Think of this as your annual spiritual review. You give yourself some new “jobs,” you drop off some that aren’t working, and you evaluate.

Our life as contemplative people is always this process of trying, review, change, and trying again.

The sort-of traditional way that Lent works is that one “gives up” something for these 40 days, and here is where all the late-night jokes come into play: giving up paying bills, giving up the wife, giving up my job, etc. etc.

What should happen in reality is that you give up something that will cause you some degree of distress to have to do without it for these 40 days. For me, it would be something like drinking coffee. I would say something like watching a favorite TV show except that I know my DVR would record it and I’d just watch it a month from now.

And, Lent is also a time to take on something new. (This part doesn’t make it to the late-night standup routines, so you might not be familiar with it.) The idea here is we add on something that is a task of some sort that needs resolution, not a burden that is impossible or will cause additional stress and fatigue.

And there doesn’t need to be a 100:100 balance of taking on vs. letting go. Going into Lent this year I found lots of taking on, and haven’t been inspired yet (two days into the event) of what to take off. Perhaps I’m burden hoarding this year!

That still doesn’t take me away from the central idea of these 40 day, of introspection and turning over the rocks in my spiritual path and looking to see what sorts of bugs and worms are under there. There’s no goal as to what happens with this self-examination: it’s not meant to necessarily make you better or worse, or to make you just throw up your hands and give up on all of it. The idea is that you have looked inside yourself and your own spirituality (of whatever type you have,) and that you better understand what you saw.

Change, then, will come out of that understanding.

Keep the faith!


A call to prayer and service at the beginning of Lent:


Dear People of God:

The first Christians observed with great devotion the days of our Lord’s passion and resurrection, and it became the custom of the Church to prepare for them by a season of penitence and fasting.

This season of Lent provided a time in which converts to the faith were prepared for Holy Baptism. It was also a time when those who, because of notorious sins, had been separated from the body of the faithful were reconciled by penitence and forgiveness, and restored to the fellowship of the Church.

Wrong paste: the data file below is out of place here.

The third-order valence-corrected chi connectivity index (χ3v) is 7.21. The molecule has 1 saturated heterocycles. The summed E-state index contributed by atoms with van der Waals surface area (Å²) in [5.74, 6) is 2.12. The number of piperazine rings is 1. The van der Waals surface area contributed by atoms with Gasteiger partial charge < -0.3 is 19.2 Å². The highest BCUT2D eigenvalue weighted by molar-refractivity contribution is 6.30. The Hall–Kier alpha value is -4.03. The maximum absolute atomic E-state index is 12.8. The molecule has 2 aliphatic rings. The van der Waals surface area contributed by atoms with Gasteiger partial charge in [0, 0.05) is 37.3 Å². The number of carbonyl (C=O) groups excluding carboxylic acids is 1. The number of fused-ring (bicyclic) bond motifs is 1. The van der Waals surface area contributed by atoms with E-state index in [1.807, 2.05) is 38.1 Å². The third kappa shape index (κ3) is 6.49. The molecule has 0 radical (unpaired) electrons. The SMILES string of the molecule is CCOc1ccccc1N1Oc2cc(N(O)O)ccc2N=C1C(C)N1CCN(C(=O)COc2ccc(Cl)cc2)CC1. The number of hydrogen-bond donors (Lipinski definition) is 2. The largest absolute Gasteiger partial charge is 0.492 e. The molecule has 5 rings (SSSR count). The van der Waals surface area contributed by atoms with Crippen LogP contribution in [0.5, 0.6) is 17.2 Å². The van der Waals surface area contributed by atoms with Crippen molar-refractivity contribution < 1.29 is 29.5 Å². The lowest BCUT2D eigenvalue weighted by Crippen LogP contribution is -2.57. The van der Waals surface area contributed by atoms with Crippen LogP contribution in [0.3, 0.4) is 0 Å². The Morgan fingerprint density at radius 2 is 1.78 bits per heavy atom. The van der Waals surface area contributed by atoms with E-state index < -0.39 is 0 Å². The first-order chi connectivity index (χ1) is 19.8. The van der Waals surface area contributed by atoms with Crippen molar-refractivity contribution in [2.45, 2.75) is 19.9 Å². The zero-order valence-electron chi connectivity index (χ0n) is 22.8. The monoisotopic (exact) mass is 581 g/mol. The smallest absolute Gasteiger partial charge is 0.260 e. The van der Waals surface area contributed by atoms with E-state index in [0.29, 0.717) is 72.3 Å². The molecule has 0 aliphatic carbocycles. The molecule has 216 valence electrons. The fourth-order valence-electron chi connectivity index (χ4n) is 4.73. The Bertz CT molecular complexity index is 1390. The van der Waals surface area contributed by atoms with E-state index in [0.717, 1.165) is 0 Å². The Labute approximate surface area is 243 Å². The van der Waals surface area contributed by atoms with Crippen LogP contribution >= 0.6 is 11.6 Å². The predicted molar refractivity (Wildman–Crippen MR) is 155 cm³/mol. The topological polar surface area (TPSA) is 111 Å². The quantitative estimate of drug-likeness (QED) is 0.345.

Thereby, the whole congregation was put in mind of the message of pardon and absolution set forth in the Gospel of our Savior, and of the need which all Christians continually have to renew their repentance and faith.



At the end of these 40 days – during the great brouhaha of the Easter season and on into what we call “the ordinary time,” – how many of the things you gave up will stay off your agenda, and how many of those jobs that you took on, will remain?


The “Awesome God” Hipster Church Tirade

I’m not usually in the practice of posting articles verbatim from other sites, but this one from Huff Post Religion is an exception because I knew exactly what they were talking about.

I don’t claim to be an old foagie of churchdom. I have my wayward or liberal views on the running of the church as much as anybody. I definitely do not feel as if my views are stuck back somewhere in time about 2 weeks after Martin Luther made nail holes in the church door.

I realize there have always been megachurches from the beginning of Christianity (when they were called Cathedrals,) and there always will be. I refer to the ones we have today as PowerPoint Churches. Another pastor friend of mine refers to them as “naughty Baptists.” My writing is not intended to disrespect anyone’s particular spiritual belief, or their lack of belief – it’s no skin off my nose, as long as nobody is getting hurt.

Here is one very familiar sounding tirade about hipster churches, and particularly a visible lack of Radical Welcome in some churches where folks might show up for their own spiritual quenching, and yet leave without consideration of those sitting around them. “Church” is not a solitary exercise, even in large groups.

A Tirade For The Trendy Church

by Jack Levinson